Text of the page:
--Maine Republican Journal, May 24.New York, April 29, 1861.dear Sir:--Your letter requesting to know whether or not I had offered a million of dollars to the Government for the purposes of the war, and at the same time informing me that neither yourself nor your friends would pay their debts to the firm as they matured, has been received. The intention not to pay seems to be universal in the South, aggravated in your case by the assurance that it does not arise from inability; but, whatever may be your determination, or that of others at the South, it shall not change my course. All that I have of position and wealth I owe to the free institutions of the United States, under which, in common with all others North and South, protection to life, liberty, and property, have been enjoyed in the fullest manner. The Government to which these blessings are due calls on her citizens to protect the Capital of the Union from threatened assault; and, although the offer to which you refer has not in terms been made by me, I yet dedicate all that I have, and will, if need, my life, to the service of the country — for to that country I am bound by the strongest ties of affection and duty. I had hoped that Tennessee would be loyal to the Constitution. But, however extensive may be secession or repudiators, as long as there are any to uphold the sovereignty of the United States, I shall be with them, supporting the flag. Yours, &c.,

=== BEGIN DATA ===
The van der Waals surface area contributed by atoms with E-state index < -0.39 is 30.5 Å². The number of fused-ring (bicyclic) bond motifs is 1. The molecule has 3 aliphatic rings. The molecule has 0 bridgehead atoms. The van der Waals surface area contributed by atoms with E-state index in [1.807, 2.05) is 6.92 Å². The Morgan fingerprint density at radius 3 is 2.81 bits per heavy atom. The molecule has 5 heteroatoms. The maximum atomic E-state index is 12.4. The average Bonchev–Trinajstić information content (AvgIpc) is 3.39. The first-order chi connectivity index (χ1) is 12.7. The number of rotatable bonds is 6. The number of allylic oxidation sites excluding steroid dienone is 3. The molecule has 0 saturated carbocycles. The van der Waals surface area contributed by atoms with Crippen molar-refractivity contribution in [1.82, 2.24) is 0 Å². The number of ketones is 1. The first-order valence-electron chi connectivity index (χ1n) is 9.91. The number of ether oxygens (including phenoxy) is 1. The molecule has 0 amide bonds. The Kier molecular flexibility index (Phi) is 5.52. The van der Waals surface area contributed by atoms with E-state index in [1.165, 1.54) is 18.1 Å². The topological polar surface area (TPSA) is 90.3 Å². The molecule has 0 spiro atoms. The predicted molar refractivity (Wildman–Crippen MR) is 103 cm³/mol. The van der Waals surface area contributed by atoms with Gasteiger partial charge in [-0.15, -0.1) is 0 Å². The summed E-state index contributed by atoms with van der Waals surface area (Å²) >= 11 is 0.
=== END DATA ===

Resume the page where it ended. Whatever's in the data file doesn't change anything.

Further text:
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The Whereabouts of Gen. Beauregard : by Telegraph to vanity Fair --after manner of Daily papers.
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